Monday, December 19, 2011


This will be a sign for you: you will find a Child wrapped in bands of cloth and lying in a manger. (Luke 2.12)


Advent’s journey of long, still, and sober nights is winding down. Three days from now, Earth will tilt on its axis—a prized event for those who’ve endured six months of waning daylight. North, south, east, and west, Advent pilgrims have Bethlehem in full view. We who are given to flights of imagination envision millions of faithful believers converging on a country road that snakes across broad meadowlands outlying the hilltop village known as “the City of David.” And right about here is when I (and I suspect many like me) really start to miss the King James Version’s Nativity accounts. Up to this point, newer, more accurate translations of the Advent texts are a godsend. Once we get to the birth, however, modern versions can’t compete with the KJV’s poetry.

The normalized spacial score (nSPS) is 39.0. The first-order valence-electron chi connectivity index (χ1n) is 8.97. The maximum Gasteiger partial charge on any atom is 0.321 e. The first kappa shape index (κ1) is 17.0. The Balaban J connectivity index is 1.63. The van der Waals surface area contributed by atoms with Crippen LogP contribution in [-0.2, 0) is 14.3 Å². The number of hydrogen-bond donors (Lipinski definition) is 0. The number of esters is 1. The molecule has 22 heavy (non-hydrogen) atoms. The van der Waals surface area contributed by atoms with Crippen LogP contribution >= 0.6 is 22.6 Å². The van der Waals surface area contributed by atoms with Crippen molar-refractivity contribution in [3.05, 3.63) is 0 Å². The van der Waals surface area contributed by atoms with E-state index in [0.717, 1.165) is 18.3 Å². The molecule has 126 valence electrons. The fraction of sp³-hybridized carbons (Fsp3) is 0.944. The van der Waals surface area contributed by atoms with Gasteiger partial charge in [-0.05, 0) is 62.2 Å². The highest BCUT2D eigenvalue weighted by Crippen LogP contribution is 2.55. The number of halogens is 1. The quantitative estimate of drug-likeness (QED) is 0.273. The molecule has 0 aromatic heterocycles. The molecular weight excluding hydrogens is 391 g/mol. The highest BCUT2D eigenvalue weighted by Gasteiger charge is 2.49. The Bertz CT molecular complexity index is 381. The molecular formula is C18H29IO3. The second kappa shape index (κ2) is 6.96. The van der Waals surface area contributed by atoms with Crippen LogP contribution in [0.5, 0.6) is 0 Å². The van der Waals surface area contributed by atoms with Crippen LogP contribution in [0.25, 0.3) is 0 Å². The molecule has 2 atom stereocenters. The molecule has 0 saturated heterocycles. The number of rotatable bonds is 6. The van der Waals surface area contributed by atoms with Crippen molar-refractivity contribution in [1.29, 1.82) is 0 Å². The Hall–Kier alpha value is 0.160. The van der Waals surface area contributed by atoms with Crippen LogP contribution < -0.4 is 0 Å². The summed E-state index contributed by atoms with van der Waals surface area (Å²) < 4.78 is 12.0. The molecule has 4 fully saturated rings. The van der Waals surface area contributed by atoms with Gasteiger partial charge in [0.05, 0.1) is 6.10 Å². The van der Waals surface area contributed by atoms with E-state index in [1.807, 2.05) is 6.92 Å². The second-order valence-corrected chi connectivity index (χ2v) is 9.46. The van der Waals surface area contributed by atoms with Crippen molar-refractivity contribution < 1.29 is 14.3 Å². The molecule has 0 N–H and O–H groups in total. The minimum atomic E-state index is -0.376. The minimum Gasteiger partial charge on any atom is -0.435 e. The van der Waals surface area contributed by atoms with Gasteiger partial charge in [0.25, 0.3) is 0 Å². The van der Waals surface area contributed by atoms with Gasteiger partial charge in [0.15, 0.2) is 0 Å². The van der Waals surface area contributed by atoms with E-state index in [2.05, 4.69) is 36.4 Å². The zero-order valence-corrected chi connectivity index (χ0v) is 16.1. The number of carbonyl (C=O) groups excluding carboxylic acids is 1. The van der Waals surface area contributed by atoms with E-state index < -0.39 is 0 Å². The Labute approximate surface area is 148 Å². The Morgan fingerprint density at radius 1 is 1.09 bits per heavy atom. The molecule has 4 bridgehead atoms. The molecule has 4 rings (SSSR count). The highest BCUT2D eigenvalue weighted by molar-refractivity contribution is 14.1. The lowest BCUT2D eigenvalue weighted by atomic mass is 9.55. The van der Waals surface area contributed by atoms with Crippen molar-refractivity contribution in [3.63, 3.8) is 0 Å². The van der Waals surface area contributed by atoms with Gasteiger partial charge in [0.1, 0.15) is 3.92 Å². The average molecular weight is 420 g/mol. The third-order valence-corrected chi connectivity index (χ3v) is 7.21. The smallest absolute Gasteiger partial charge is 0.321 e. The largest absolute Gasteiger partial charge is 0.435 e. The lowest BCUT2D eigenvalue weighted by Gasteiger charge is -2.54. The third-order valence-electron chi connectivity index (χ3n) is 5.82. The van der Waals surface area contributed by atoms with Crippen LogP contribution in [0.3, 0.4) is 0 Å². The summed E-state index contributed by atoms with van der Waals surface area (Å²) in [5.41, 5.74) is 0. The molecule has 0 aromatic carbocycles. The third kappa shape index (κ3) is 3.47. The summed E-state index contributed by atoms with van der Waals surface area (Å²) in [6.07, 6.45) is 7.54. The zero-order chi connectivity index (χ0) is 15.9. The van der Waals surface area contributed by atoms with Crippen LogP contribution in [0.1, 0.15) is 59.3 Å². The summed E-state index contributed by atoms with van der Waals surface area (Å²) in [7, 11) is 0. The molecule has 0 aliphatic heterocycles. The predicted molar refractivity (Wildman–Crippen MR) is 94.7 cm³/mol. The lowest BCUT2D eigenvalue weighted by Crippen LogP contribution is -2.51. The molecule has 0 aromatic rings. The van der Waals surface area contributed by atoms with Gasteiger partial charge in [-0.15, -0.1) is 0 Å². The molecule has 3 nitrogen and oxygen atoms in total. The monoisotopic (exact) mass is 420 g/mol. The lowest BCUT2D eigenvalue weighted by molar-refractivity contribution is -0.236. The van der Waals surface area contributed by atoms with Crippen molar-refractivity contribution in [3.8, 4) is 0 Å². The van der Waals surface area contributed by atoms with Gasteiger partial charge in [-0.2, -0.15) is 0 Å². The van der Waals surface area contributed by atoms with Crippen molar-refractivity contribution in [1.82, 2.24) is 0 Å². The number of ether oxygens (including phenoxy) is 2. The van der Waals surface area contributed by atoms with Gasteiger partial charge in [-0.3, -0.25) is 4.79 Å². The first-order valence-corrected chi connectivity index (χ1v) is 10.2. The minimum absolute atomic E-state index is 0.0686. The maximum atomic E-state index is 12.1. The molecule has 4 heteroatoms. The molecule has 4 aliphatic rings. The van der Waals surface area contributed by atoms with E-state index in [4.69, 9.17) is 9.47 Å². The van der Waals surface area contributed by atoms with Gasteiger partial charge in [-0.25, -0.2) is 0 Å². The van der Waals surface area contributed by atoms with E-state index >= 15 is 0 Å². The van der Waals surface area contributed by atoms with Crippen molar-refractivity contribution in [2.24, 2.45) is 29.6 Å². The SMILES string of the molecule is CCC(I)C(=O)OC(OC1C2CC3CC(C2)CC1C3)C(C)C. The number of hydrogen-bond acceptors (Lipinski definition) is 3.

Compare the New Revised Standard Version’s translation of the angel’s instruction to the shepherds: “This will be a sign for you: you will find a Child wrapped in bands of cloth and lying in a manger.” (Luke 2.12) Now listen to the KJV: “And this shall be a sign unto you; Ye shall find the Babe wrapped in swaddling clothes, lying in a manger.” I would guess the KJV’s use of “swaddling” is the first time most of us encounter the term. Since it sounds comfy, we assume “swaddling clothes” are akin to a receiving blanket—a downy wrap for a newborn. And we may be shocked to learn they're not. The NSRV’s tone-deaf “bands of cloth” is spot-on. Swaddling clothes are fabric strips that bind ancient newborns’ movement. After birth, they’re bathed and salted (to preserve their soft skin), and tightly wrapped below the neck to protect them from insect bites and straighten their limbs. Swaddling is anything but comfy. It’s hot, confining, and makes for very unhappy babies. The Baby Jesus we imagine nestled in a warm blanket is not Whom the shepherds find. They see a cranky, immobilized Infant Who looks more like a mummy than a Holy Child. So much for poetry.